Q&A: Dr. Bob Wachter and Andy Slavitt on the Past, Present, and Future of COVID-19 and the Transformation of Healthcare
On August 11, 2022, Bob Wachter, MD, spoke with author and public health expert Andy Slavitt, who served as a senior advisor to the White House’s pandemic response team under President Biden, to discuss the latest issues in public health and the response to COVID-19 in the United States. This discussion was part of the Executive Advisory Board meeting hosted by TDC Group. Dr. Wachter is professor and chair of the Department of Medicine at the University of California, San Francisco, and a member of the Board of Governors of The Doctors Company, part of TDC Group.
This interview has been edited for length and clarity. Watch the full interview:
Dr. Wachter: You had COVID recently. You dodged it for two and a half years, and you tested positive a couple of weeks ago. What did you learn from the experience of having it that you didn't know?
Andy Slavitt: A couple things. One is that BA.5 can find a hole in all our stories. The variants are getting more clever, if you could put human terms on these variants. It makes it incredibly hard unless you're going to live a completely risk-free existence, which, except in the most extreme cases, I don't recommend.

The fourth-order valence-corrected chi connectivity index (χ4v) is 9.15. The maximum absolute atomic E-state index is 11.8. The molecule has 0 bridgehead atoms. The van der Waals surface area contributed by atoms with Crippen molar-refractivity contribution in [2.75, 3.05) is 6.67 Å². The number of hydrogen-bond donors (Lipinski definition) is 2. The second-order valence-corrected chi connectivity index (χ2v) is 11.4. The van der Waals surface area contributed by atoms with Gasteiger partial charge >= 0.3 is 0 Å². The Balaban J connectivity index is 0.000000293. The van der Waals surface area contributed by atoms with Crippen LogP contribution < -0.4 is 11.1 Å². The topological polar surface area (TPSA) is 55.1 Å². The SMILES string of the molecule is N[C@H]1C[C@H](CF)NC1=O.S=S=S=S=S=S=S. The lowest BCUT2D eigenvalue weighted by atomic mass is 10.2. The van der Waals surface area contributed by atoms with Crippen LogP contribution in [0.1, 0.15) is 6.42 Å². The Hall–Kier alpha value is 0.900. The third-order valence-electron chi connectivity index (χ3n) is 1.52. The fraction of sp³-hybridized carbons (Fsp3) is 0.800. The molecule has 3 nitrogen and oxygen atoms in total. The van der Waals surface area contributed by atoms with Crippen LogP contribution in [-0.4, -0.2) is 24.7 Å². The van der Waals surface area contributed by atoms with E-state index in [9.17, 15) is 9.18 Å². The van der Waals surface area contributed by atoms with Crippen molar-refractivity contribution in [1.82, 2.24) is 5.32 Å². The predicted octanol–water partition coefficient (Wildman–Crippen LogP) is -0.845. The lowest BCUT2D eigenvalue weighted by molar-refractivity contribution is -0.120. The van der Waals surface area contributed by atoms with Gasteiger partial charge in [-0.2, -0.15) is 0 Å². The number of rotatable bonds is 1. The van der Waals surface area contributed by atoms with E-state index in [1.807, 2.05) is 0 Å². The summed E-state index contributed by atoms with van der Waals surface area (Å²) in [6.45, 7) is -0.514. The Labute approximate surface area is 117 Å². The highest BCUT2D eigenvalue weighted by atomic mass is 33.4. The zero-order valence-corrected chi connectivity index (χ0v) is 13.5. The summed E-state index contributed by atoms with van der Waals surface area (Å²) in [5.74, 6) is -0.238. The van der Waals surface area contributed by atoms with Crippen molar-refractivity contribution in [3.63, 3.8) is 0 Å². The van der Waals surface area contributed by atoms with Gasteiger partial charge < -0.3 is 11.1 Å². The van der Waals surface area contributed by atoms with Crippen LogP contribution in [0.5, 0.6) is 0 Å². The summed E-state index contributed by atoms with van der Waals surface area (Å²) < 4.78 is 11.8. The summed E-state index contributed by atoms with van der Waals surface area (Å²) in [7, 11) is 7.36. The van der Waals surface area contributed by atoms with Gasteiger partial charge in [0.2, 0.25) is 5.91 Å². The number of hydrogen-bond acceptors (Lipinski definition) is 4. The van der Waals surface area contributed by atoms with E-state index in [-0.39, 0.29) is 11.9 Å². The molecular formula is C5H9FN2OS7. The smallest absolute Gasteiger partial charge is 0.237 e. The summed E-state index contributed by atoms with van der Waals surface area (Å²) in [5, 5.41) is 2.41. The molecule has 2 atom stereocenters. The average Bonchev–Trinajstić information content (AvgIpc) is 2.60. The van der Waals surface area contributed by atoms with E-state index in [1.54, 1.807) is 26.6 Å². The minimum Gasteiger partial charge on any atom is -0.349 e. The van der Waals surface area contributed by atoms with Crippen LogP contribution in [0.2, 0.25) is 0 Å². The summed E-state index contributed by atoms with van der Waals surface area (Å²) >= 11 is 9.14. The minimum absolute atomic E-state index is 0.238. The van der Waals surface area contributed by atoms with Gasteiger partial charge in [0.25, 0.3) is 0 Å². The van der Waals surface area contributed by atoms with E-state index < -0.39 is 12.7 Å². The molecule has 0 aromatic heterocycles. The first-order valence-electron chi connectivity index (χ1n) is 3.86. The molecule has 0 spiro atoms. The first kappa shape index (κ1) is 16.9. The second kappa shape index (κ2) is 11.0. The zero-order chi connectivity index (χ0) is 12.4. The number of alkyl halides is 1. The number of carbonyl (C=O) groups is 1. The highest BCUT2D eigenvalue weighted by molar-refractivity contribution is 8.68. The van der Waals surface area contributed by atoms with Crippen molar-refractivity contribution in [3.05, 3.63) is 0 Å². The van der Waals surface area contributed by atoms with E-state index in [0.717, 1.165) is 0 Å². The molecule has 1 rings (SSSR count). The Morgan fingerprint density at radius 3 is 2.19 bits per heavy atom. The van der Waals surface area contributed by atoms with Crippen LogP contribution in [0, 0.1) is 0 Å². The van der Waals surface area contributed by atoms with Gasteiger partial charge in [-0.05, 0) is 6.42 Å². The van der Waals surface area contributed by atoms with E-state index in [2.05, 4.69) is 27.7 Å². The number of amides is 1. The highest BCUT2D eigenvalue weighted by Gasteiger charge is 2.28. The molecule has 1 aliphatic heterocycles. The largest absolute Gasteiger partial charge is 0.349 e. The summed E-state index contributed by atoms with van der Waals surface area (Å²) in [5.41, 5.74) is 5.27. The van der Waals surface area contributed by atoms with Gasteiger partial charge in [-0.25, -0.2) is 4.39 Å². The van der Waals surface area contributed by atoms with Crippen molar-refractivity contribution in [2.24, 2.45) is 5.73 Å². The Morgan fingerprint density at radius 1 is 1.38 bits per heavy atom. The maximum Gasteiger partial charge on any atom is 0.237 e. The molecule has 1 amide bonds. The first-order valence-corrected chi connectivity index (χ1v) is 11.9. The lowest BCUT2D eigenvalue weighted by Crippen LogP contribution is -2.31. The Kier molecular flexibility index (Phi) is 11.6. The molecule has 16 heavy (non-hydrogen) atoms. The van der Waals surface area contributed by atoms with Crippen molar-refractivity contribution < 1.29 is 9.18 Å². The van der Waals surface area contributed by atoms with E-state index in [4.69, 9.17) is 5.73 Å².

The second is, with all of the biotechnology advances that have occurred over the last couple of years, it is very different to have COVID-19 today than it was two years ago. We're talking about bounce-backs. We're talking about very narrow optimization fields as opposed to a couple of years ago when we were talking about overcrowded hospitals and the like.
Dr. Wachter: You’re still being careful, at least you were until you got it. Do you think that's a waste of time and energy at this point? A lot of people, maybe most of you are going to indoor places without masks and think it’s not even worth trying to dodge COVID-19 at this point. What are your thoughts on that?
Andy Slavitt: One of the best things we can do is to adopt a posture that there's no wrong answers for individuals. If you're putting someone else at risk and you're being reckless, I think that's wrong. We have to take a step back and stop sneering, stop with the dirty looks and stop saying, “She's wearing a mask. He's not wearing a mask.” Let it go. But we've got to let people protect themselves the way they see fit.
Dr. Bob Wachter: Do you feel the same way about vaccinations in terms of people casting judgment and trying to push people to get a booster?